English
 
User Manual Privacy Policy Disclaimer Contact us
  Advanced SearchBrowse

Item

ITEM ACTIONSEXPORT

Released

Journal Article

Extremely halophilic microbial communities in anaerobic sediments from a solar saltern

MPS-Authors
/persons/resource/persons210888

Yarza,  P.
Microbial Genomics Group, Department of Molecular Ecology, Max Planck Institute for Marine Microbiology, Max Planck Society;

/persons/resource/persons210715

Richter,  M.
Microbial Genomics Group, Department of Molecular Ecology, Max Planck Institute for Marine Microbiology, Max Planck Society;

/persons/resource/persons210636

Niemann,  H.
HGF MPG Joint Research Group for Deep Sea Ecology & Technology, Max Planck Institute for Marine Microbiology, Max Planck Society;

/persons/resource/persons210725

Rossello-Mora,  R.
Department of Molecular Ecology, Max Planck Institute for Marine Microbiology, Max Planck Society;

External Ressource
No external resources are shared
Fulltext (public)
There are no public fulltexts stored in PuRe
Supplementary Material (public)
There is no public supplementary material available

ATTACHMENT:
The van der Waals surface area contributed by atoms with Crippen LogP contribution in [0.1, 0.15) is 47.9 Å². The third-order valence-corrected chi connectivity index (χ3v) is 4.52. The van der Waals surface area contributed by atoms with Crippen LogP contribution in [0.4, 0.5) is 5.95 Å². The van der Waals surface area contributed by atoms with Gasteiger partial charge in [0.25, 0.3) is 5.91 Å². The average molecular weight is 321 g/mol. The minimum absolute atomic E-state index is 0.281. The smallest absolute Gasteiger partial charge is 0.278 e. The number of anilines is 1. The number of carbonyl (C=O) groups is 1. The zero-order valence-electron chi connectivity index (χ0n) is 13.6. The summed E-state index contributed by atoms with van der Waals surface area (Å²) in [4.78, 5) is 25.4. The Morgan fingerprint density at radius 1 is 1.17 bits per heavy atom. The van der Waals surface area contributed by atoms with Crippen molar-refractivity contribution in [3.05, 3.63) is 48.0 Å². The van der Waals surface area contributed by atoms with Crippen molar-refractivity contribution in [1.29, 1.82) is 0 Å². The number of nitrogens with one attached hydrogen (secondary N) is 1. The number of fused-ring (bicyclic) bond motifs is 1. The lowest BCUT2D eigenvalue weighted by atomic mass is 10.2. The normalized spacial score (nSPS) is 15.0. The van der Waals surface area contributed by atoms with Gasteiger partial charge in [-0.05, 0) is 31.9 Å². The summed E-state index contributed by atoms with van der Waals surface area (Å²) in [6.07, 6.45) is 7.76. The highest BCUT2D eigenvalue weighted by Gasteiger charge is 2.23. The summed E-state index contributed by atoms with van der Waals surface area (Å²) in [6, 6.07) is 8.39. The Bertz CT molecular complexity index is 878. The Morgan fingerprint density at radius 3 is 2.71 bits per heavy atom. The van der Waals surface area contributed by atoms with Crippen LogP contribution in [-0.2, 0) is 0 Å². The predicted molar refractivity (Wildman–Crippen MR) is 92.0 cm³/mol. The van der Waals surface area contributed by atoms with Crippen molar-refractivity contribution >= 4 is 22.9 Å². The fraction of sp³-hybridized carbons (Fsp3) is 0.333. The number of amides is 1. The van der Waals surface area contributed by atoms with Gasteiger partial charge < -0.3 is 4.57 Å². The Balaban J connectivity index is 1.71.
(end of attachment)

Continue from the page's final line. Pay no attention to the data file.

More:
Citation

Lopez-Lopez, A., Yarza, P., Richter, M., Suarez-Suarez, A., Anton, J., Niemann, H., et al. (2010). Extremely halophilic microbial communities in anaerobic sediments from a solar saltern. Environmental Microbiology Reports, 2(2), 258-271.


Cite as: http://hdl.handle.net/21.11116/0000-0001-CAE6-8
Abstract
The prokaryotic communities inhabiting hypersaline sediments underlying a crystallizer pond of a Mediterranean solar saltern have been studied in a polyphasic approach including 16S rRNA and dsrAB gene libraries analysis [the last encoding for dissimilatory (bi)sulfite reductase], most probable number of cultivable counts, and metabolic measurements of sulfate reduction. The samples studied here represent one of the most hypersaline anoxic environments sampled worldwide that harbour a highly diverse microbial community different from those previously reported in other hypersaline sediments. Both bacterial and archaeal types are present but, contrarily to the overlying brine system, the former dominates. Molecular analyses indicated that the bacterial fraction is highly diverse and mostly composed by groups related to sulfate-reducing bacteria (SRB). In good agreement with this, sulfate-reducing activity was detected in the sediment, as well as the metabolic diversity within SRB (as indicated by the use of different electron donors in enrichments). On the other hand, the archaeal fraction was phylogenetically homogeneous and, surprisingly, strongly affiliated with the MBSl-1 candidate division, an euryarchaeotal group only reported in deep-sea hypersaline anoxic basins of the Western Mediterranean, for which a methanogenic metabolism was hypothesized. The hypersaline studied samples constitute a valuable source of new prokaryotic types with metabolisms adapted to the prevalent in situ extreme conditions.